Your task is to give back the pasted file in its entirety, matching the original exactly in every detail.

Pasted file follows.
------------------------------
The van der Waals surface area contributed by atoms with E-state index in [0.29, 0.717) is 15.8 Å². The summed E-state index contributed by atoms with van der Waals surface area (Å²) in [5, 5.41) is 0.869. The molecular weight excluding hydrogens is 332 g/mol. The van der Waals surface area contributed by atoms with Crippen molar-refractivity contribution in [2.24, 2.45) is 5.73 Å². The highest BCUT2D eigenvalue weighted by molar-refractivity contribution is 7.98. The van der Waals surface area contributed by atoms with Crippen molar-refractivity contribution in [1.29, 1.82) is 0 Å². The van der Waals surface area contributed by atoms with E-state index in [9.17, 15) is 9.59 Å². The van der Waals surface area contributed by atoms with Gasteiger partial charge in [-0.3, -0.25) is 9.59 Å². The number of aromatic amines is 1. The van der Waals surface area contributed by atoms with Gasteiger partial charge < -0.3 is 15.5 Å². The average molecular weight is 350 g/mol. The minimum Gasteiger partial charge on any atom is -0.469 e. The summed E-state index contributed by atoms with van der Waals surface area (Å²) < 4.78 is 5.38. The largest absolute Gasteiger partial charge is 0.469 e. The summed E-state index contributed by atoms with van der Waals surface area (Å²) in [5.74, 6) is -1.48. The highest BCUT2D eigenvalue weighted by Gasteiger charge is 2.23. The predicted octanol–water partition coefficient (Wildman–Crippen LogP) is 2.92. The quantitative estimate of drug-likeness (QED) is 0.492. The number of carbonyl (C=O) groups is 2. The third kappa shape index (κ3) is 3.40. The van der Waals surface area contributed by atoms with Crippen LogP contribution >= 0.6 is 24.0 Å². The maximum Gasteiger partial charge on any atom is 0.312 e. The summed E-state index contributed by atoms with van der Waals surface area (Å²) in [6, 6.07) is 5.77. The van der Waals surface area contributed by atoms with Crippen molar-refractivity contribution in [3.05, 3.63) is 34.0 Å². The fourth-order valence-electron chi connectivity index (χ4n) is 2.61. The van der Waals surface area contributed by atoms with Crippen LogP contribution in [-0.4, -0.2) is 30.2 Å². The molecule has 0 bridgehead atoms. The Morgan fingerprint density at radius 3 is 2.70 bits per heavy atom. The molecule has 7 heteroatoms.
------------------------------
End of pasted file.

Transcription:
The van der Waals surface area contributed by atoms with E-state index in [0.29, 0.717) is 15.8 Å². The summed E-state index contributed by atoms with van der Waals surface area (Å²) in [5, 5.41) is 0.869. The molecular weight excluding hydrogens is 332 g/mol. The van der Waals surface area contributed by atoms with Crippen molar-refractivity contribution in [2.24, 2.45) is 5.73 Å². The highest BCUT2D eigenvalue weighted by molar-refractivity contribution is 7.98. The van der Waals surface area contributed by atoms with Crippen molar-refractivity contribution in [1.29, 1.82) is 0 Å². The van der Waals surface area contributed by atoms with E-state index in [9.17, 15) is 9.59 Å². The van der Waals surface area contributed by atoms with Gasteiger partial charge in [-0.3, -0.25) is 9.59 Å². The number of aromatic amines is 1. The van der Waals surface area contributed by atoms with Gasteiger partial charge < -0.3 is 15.5 Å². The average molecular weight is 350 g/mol. The minimum Gasteiger partial charge on any atom is -0.469 e. The summed E-state index contributed by atoms with van der Waals surface area (Å²) < 4.78 is 5.38. The largest absolute Gasteiger partial charge is 0.469 e. The summed E-state index contributed by atoms with van der Waals surface area (Å²) in [5.74, 6) is -1.48. The highest BCUT2D eigenvalue weighted by Gasteiger charge is 2.23. The predicted octanol–water partition coefficient (Wildman–Crippen LogP) is 2.92. The quantitative estimate of drug-likeness (QED) is 0.492. The number of carbonyl (C=O) groups is 2. The third kappa shape index (κ3) is 3.40. The van der Waals surface area contributed by atoms with Crippen LogP contribution >= 0.6 is 24.0 Å². The maximum Gasteiger partial charge on any atom is 0.312 e. The summed E-state index contributed by atoms with van der Waals surface area (Å²) in [6, 6.07) is 5.77. The van der Waals surface area contributed by atoms with Crippen molar-refractivity contribution in [3.05, 3.63) is 34.0 Å². The fourth-order valence-electron chi connectivity index (χ4n) is 2.61. The van der Waals surface area contributed by atoms with Crippen LogP contribution in [-0.4, -0.2) is 30.2 Å². The molecule has 0 bridgehead atoms. The Morgan fingerprint density at radius 3 is 2.70 bits per heavy atom. The molecule has 7 heteroatoms.